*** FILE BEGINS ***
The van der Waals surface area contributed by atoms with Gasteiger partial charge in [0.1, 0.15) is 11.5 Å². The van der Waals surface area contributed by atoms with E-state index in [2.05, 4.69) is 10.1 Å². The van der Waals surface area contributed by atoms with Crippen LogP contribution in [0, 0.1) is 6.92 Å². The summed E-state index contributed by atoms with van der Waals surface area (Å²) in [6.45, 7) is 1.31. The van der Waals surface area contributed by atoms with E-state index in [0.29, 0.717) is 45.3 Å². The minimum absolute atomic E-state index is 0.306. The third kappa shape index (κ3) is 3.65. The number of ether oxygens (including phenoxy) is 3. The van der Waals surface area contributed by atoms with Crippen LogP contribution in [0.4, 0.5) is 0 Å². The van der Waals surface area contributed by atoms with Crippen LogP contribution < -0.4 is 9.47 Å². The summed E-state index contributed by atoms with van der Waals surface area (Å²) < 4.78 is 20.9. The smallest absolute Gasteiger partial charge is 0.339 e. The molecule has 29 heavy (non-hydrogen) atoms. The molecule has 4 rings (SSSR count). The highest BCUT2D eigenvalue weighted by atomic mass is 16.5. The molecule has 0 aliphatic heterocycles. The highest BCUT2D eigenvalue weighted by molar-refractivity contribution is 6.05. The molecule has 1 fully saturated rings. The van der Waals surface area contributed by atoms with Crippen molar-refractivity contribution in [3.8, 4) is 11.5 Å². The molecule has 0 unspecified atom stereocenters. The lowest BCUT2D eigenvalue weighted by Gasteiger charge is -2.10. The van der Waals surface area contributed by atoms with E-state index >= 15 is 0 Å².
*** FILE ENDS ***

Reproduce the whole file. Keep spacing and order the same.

The van der Waals surface area contributed by atoms with Gasteiger partial charge in [0.1, 0.15) is 11.5 Å². The van der Waals surface area contributed by atoms with E-state index in [2.05, 4.69) is 10.1 Å². The van der Waals surface area contributed by atoms with Crippen LogP contribution in [0, 0.1) is 6.92 Å². The summed E-state index contributed by atoms with van der Waals surface area (Å²) in [6.45, 7) is 1.31. The van der Waals surface area contributed by atoms with E-state index in [0.29, 0.717) is 45.3 Å². The minimum absolute atomic E-state index is 0.306. The third kappa shape index (κ3) is 3.65. The number of ether oxygens (including phenoxy) is 3. The van der Waals surface area contributed by atoms with Crippen LogP contribution in [0.4, 0.5) is 0 Å². The van der Waals surface area contributed by atoms with Crippen LogP contribution < -0.4 is 9.47 Å². The summed E-state index contributed by atoms with van der Waals surface area (Å²) < 4.78 is 20.9. The smallest absolute Gasteiger partial charge is 0.339 e. The molecule has 29 heavy (non-hydrogen) atoms. The molecule has 4 rings (SSSR count). The highest BCUT2D eigenvalue weighted by atomic mass is 16.5. The molecule has 0 aliphatic heterocycles. The highest BCUT2D eigenvalue weighted by molar-refractivity contribution is 6.05. The molecule has 1 fully saturated rings. The van der Waals surface area contributed by atoms with Crippen molar-refractivity contribution in [3.8, 4) is 11.5 Å². The molecule has 0 unspecified atom stereocenters. The lowest BCUT2D eigenvalue weighted by Gasteiger charge is -2.10. The van der Waals surface area contributed by atoms with E-state index >= 15 is 0 Å².